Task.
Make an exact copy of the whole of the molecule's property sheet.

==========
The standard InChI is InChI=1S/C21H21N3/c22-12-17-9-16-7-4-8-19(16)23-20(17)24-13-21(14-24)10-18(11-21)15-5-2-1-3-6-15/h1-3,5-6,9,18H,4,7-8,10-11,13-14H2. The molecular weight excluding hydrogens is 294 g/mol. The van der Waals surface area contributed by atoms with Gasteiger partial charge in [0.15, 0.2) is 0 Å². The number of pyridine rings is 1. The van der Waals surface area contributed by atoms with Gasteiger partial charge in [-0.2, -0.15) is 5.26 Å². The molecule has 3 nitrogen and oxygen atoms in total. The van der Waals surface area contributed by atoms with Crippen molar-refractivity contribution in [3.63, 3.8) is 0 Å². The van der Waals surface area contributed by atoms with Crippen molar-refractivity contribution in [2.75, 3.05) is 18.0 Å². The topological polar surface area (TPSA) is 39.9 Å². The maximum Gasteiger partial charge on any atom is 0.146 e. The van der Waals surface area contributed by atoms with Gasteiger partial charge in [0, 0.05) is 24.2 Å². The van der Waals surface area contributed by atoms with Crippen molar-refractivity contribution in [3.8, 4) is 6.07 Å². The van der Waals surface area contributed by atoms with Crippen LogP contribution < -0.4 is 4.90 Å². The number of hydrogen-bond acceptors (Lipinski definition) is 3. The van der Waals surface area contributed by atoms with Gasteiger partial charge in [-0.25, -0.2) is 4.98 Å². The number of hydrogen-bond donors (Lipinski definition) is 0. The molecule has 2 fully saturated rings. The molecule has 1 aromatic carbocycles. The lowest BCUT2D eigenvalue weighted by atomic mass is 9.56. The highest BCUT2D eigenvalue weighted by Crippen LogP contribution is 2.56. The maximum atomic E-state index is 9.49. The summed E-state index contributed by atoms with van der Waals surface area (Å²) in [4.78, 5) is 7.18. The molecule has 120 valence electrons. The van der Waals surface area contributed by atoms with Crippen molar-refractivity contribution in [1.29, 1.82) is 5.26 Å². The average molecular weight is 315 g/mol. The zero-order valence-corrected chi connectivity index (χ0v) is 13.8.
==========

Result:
The standard InChI is InChI=1S/C21H21N3/c22-12-17-9-16-7-4-8-19(16)23-20(17)24-13-21(14-24)10-18(11-21)15-5-2-1-3-6-15/h1-3,5-6,9,18H,4,7-8,10-11,13-14H2. The molecular weight excluding hydrogens is 294 g/mol. The van der Waals surface area contributed by atoms with Gasteiger partial charge in [0.15, 0.2) is 0 Å². The number of pyridine rings is 1. The van der Waals surface area contributed by atoms with Gasteiger partial charge in [-0.2, -0.15) is 5.26 Å². The molecule has 3 nitrogen and oxygen atoms in total. The van der Waals surface area contributed by atoms with Crippen molar-refractivity contribution in [3.63, 3.8) is 0 Å². The van der Waals surface area contributed by atoms with Crippen molar-refractivity contribution in [2.75, 3.05) is 18.0 Å². The topological polar surface area (TPSA) is 39.9 Å². The maximum Gasteiger partial charge on any atom is 0.146 e. The van der Waals surface area contributed by atoms with Gasteiger partial charge in [0, 0.05) is 24.2 Å². The van der Waals surface area contributed by atoms with Crippen molar-refractivity contribution in [3.8, 4) is 6.07 Å². The van der Waals surface area contributed by atoms with Crippen LogP contribution < -0.4 is 4.90 Å². The number of hydrogen-bond acceptors (Lipinski definition) is 3. The van der Waals surface area contributed by atoms with Gasteiger partial charge in [-0.25, -0.2) is 4.98 Å². The number of hydrogen-bond donors (Lipinski definition) is 0. The molecule has 2 fully saturated rings. The molecule has 1 aromatic carbocycles. The lowest BCUT2D eigenvalue weighted by atomic mass is 9.56. The highest BCUT2D eigenvalue weighted by Crippen LogP contribution is 2.56. The maximum atomic E-state index is 9.49. The summed E-state index contributed by atoms with van der Waals surface area (Å²) in [4.78, 5) is 7.18. The molecule has 120 valence electrons. The van der Waals surface area contributed by atoms with Crippen molar-refractivity contribution in [1.29, 1.82) is 5.26 Å². The average molecular weight is 315 g/mol. The zero-order valence-corrected chi connectivity index (χ0v) is 13.8.